PROJECT IDEAS Researching a War Memorial Author: John Branston

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1 PROJECT IDEAS Researching a War Memorial Author: John Branston 1. Researching a War Memorial There are many thousand memorials across the UK that commemorate those who died in World War 1 or The Great War, which was fought between As we are currently marking the centenary (100 year anniversary) of that War, it is a good time to try to learn more about what happened and how people from all over our country went away to fight, sometimes in horrendous conditions, to stand up for values that are still important to us today. One of the best ways to learn about World War 1 is to research a war memorial. Finding out as much as you can about those who fought and died really brings to life what life was like in your area at the time, the way in which people left their families and their daily lives to go to many places around the world (but mainly France and Belgium) The current centenary of The Great War means that there is lots of awareness of the War, many new resources and a lot of support for your research project. But your project will be uniquely interesting to you because it will take you to stories and histories that are specific to where you are. Types of War Memorial There are many kinds of memorials. The largest commemorate all the men from a town or city who died fighting in the war. Village memorials are smaller, but do the same job. Places of work, such as companies, factories, gas works, tram and bus companies, banks, etc. very often erected memorials to lost workers. Then there are all the clubs, churches and societies to which people belonged; a hundred years ago, people were very engaged in social groups, perhaps even more than they are today, as there was no TV or even radio entertainment. An important thing to remember is that we now have quite a clear idea of what a war memorial might look like. But in the wake of WW1, this was something that everyone was trying to work out; there were a lot of different opinions and even some quite big arguments. Some people thought it would be fitting to put up something useful to remember the dead; you might find that your village or school includes a Memorial Hall, or there may be a Memorial Sports Ground in your area. Other people, however, thought it more appropriate just to have a simple memorial, usually with a list of names, by which the dead might be remembered. Another area that people argued about was the role of church memorials. A lot of memorials ended up in churches, but not everyone in an area went to the same church and there were big disagreements and separation between people attending, say, their local Church of England parish church and those who preferred to be a Baptist, or Methodist, or Presbyterian, or Catholic. Others wanted nothing to do with church at all. All these issues had to be discussed and agreed, with different decisions being taken on a place-by-place basis.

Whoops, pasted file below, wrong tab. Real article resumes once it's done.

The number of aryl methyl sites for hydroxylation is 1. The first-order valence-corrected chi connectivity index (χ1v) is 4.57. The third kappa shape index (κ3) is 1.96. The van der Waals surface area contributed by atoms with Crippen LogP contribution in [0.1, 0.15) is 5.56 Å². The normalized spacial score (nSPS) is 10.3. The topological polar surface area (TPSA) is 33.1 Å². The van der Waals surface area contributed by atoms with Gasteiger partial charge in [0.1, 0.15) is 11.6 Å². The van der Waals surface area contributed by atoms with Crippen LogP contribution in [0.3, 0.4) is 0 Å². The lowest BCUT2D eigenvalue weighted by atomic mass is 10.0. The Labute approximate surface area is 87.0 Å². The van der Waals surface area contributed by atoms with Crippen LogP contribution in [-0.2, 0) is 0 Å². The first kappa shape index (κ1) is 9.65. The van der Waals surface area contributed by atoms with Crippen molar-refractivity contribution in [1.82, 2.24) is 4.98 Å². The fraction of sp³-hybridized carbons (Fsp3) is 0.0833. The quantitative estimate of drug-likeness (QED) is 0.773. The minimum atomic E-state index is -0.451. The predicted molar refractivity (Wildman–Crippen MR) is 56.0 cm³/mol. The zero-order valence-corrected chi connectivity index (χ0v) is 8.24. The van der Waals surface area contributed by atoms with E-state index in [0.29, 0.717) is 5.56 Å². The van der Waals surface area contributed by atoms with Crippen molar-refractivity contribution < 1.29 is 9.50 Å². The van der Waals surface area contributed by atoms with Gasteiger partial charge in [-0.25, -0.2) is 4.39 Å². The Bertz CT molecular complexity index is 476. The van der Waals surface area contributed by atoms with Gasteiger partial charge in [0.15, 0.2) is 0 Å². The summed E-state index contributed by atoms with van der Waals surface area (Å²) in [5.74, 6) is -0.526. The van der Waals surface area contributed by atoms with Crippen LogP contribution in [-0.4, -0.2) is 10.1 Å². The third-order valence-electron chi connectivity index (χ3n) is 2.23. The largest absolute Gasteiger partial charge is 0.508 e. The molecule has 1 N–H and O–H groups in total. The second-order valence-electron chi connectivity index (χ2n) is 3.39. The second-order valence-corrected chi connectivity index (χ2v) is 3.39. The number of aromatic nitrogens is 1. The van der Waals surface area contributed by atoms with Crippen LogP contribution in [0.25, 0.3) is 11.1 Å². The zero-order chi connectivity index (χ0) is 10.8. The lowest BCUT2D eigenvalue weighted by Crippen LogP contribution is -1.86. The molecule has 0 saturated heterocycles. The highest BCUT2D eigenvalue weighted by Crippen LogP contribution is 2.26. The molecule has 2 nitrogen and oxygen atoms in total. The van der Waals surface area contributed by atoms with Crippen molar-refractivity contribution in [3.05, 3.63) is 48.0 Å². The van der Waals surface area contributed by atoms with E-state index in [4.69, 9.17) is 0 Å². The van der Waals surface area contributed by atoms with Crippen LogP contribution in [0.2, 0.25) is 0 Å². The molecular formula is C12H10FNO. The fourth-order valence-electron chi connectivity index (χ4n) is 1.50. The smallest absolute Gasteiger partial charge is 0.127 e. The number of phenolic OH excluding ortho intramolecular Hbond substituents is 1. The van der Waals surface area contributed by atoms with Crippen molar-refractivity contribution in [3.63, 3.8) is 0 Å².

2 Our pictures show Tavistock War Memorial Then there came the question about what type of memorial should be put up. When you mention war memorials, most people think of a stone cross, usually in a prominent public place. But there are also plaques of wood or stone, and these can be found inside or outside different types of building. In fact, memorials come in all shapes and sizes and it is an interesting part of the story of every memorial to understand how it was decided what sort of memorial to choose and where it should be put. Questions to answer about your memorial Who is included, and how was the list generated? Are you dealing with a memorial or a roll of honour? Sometimes a roll of honour was generated during WW1 to honour everyone who went off to fight, whereas a memorial only commemorates those who died. When was it erected? Sometimes it took several years to agree and commission a memorial. Who made it? Maybe it was the local monumental mason, but there are also stories of e.g. school memorials being made by the pupils of the school. Who paid for the memorial? Was it through public subscription, or municipal funds, or a beneficent donation? Can you find any history of the ceremony at which the memorial was dedicated? Things to find out about the people named Sometimes, names are only listed with initials, e.g. J. ROBINSON. You will need to find out the person s first name. What family did they have? Where did they live? o How long had their family lived in the area and where did they come from? What work did their father and mother do? When were they born? Had they started work themselves before they went to war? Had they married, or did they have a fiancée or sweetheart? When did they join the armed forces? What part of the armed forces did they join? Did they enlist voluntarily, or were they conscripted? Can you find any clues to a timeline of what they did during the War? What rank did they reach? What do the different ranks mean, in terms of responsibilities and also within the hierarchy of the armed force in which they served? Where did they serve? Can you find out anything about what was happening in and around the places in which they served (countries / towns / villages) at around the time they were there? Where and when did they die? Where are they buried or (if never buried) commemorated?